Oh, and the movie distinguishes itself with nipple-severing and nipple-eating, as well as a knife being used to connect one of the girls’ vagina with her rectum. This takes up maybe a minute of the 74-minute running time; the rest is given over to tedium. If you’re renting it for gore, you’d really be better off with the original. Kevin Gage makes a serviceable villain, and the girls shriek piteously enough to offend me on behalf of the actresses who had to emote themselves hoarse for this shit, but otherwise Chaos is a big nothing. There’s the odd touch of making the parents interracial, which serves only to establish that even the cop who’s supposed to be coming to the rescue is a racist.

In his famous review of Caligula, Roger Ebert (who, by the way, gave three and a half stars to Last House on the Left) wrote: “There are no doubt people who believe that if this movie is as bad as I say it is, it must be worth seeing.” And that’s the problem I face with Chaos. It is bad, but not in an enjoyable way; it is violent and squalid, but not in a memorable way. It is a waste of time, a waste of resources, a waste of — for all I know — the talents of the actors, who may well go on to better things (hey, Renee Zellweger survived The Return of the Texas Chainsaw Massacre).

Most of all, it’s a waste of the words I’ve already spent, and a waste of the time you’ve just spent reading about it. It is not worth writing about, reading about, arguing about, or seeing. It was not worth Ebert’s scorn, and it was not worth Vern’s wit. It is not, in conclusion, worth a goddamn thing.

Broken Flowers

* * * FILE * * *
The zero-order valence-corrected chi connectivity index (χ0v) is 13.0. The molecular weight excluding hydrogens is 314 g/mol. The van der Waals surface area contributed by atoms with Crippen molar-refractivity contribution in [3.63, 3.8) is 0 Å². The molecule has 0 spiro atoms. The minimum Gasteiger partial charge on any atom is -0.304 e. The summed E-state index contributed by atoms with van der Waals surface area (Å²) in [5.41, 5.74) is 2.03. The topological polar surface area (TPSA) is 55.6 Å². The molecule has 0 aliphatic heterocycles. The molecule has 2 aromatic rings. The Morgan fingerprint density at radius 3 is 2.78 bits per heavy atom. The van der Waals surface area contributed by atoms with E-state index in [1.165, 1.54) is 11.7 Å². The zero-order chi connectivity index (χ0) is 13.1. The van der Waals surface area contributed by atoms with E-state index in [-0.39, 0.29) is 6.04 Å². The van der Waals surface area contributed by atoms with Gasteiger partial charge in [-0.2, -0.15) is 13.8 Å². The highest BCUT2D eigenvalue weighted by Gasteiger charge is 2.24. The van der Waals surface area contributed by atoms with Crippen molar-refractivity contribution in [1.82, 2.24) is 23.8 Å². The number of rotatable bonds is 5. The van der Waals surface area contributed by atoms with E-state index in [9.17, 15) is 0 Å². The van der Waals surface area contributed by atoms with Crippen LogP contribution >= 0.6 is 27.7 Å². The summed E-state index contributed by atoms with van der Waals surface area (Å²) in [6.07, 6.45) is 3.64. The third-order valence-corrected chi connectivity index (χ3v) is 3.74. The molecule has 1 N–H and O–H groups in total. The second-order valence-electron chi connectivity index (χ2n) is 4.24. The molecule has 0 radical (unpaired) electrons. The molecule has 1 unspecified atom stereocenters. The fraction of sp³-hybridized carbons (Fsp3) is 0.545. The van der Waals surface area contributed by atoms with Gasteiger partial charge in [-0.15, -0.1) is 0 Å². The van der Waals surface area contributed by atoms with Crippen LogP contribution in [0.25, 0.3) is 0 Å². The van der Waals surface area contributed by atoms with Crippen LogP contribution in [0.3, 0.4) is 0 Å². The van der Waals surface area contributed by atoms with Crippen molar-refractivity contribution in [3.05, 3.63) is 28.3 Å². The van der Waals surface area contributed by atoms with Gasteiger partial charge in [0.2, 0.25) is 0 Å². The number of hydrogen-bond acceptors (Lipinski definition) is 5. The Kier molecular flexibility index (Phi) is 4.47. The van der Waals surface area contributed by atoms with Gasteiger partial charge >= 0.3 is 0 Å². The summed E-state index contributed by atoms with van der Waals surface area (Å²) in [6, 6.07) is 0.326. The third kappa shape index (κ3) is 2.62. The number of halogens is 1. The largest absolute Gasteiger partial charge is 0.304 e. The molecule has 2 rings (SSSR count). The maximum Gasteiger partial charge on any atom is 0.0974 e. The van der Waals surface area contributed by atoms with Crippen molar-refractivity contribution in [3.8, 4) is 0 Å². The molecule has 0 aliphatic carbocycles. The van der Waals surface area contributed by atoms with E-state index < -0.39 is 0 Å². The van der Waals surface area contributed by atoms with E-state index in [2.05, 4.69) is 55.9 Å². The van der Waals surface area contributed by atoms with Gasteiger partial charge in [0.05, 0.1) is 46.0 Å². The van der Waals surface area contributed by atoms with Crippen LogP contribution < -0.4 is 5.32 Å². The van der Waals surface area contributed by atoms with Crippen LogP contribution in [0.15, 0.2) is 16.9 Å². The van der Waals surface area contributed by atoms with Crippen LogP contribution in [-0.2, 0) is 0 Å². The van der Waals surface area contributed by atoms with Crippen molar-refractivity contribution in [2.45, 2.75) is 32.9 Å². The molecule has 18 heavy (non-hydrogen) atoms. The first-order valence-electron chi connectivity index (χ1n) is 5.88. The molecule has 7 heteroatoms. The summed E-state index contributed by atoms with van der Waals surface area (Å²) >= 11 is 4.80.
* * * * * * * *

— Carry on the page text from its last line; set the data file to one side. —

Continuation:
August 5, 2005

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Does it truly matter who the mother of Bill Murray’s son is in Broken Flowers? I wonder. It is, as they say, the journey, not the destination. In this deadpan comedy-drama, the second of three films Murray has made (to date) with writer-director Jim Jarmusch, Murray plays Don Johnston, who receives an enigmatic, unsigned letter from an old flame who claims she has had his son. Don, who has just watched his latest relationship with girlfriend Sherry (Julie Delpy) circle the drain, is dyspeptic about this note. His next-door neighbor and friend, the Ethopian transplant Winston (Jeffrey Wright), is a crime-novel buff and excitedly latches onto the mystery aspect. Winston decides that Don must go visit four of his exes and find out about his son. He draws up an itinerary for Don, advises him on which clues to watch for (typewriter, pink things), and sends him on his unmerry way.

Most of Broken Flowers is a series of duets between Murray and various women; he even has a nice little moment with one of Winston’s little daughters. Jarmusch’s script is maybe a bit heavy-handed about establishing the man’s Don Juan past, right down to his name and the movie he watches on TV, although this might be a wry joke on Jarmusch’s part. There are a few more hints and signs in the movie, suggesting that this loner is part of a larger pattern. Again and again, Don finds himself in ghastly mortifying situations, forced into awkward connection and into life. The four estranged women, who all have more nervous energy than Don, represent various social classes as well as various roles of American womanhood — the widow (Sharon Stone), the professional woman (Frances Conroy), the mystic (Jessica Lange), the outcast (Tilda Swinton).